Cindy Axne

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Cindy Axne
Cindy Axne Official Portrait.jpg
U.S. Representative from Iowa's 3rd Congressional District
From: January 3, 2019 – January 3, 2023
Predecessor David Young
Successor Zach Nunn
Party Democrat
Spouse(s) John Axne
Religion Roman Catholic

Cynthia Lynne "Cindy" Axne (born April 20, 1965) is a businesswoman and partisan Democrat currently serving as the U.S. representative from Iowa's 3rd congressional district.

Axne said of her constituents, "the anti-vaccine crazies are out there. It's a hot mess. The Christian right is - everything under the guise while they hold a cross for God or whatever..."[1] Cindy Axne defeated in 2022 election by Zach Nunn.

U.S. House of Representatives

2018 election in Iowa's 3rd district

Axne was elected in 2018 during a blue wave, defeating Republican then-incumbent David Young by just over 2% of the vote.[2]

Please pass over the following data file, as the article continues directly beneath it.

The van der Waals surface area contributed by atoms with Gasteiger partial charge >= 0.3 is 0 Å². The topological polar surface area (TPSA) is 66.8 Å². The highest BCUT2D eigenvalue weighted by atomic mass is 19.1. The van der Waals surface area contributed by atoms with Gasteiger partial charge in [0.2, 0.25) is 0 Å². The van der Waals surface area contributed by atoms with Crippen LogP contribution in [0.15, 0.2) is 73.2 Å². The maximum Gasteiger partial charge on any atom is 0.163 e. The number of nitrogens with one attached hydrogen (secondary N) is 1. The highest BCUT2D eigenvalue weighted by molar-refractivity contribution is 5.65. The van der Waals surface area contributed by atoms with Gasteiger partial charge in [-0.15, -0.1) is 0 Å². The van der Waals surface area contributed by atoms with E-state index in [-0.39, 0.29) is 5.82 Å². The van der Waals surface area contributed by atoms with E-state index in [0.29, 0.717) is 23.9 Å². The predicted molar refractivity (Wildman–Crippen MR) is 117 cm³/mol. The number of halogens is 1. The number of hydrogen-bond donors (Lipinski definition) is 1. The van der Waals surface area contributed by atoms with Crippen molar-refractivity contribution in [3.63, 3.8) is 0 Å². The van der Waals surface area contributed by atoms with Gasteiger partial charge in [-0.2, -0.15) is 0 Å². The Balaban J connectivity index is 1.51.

Phony “moderate”

Axne has been deceptively portrayed as much more “moderate” than she actually is, such as her own House website calling her a “moderate Democrat” and asserting that she wants to “do more than impeach the president.”[3] Politico has also concurred the narrative that Axne is supposedly a “moderate Democrat”.[4] In addition, a 2019 report card by GovTrack absurdly ranked Axne as the 7th most conservative member out of all House Democrats, even giving her a “0.50” rating between 0 and 1,[5] with ‘0’ being the least conservative and ‘1’ being the most conservative. A chart ranking given for Axne by On the Issues has also been somewhat misleading,[6] as the website's methodology ranks candidates as being more moderate if there is no information given for positions on certain issues. Since seven out of the twenty topics (35%) for Axne had “No opinion on” put in, Axne's left-wing positions were arguably under-represented in the chart.

Despite claims of being a “moderate Democrat”, Axne is endorsed by the extremely pro-abortion EMILY's List,[7] has received a 100% rating from the Planned Parenthood Action Fund in 2019, a 62% rating from the ACLU, a 100% rating from the NEA, a 90% rating from Progressive Punch, and a 93% rating from the League of Conservation Voters.[8]


Axne was accused of failing to disclose up to $645,000 in stock trades.[9] Reports also found that she had bought and sold stocks in companies she was tasked to oversee as a member of the House Financial Services Committee.[10]

See also


External links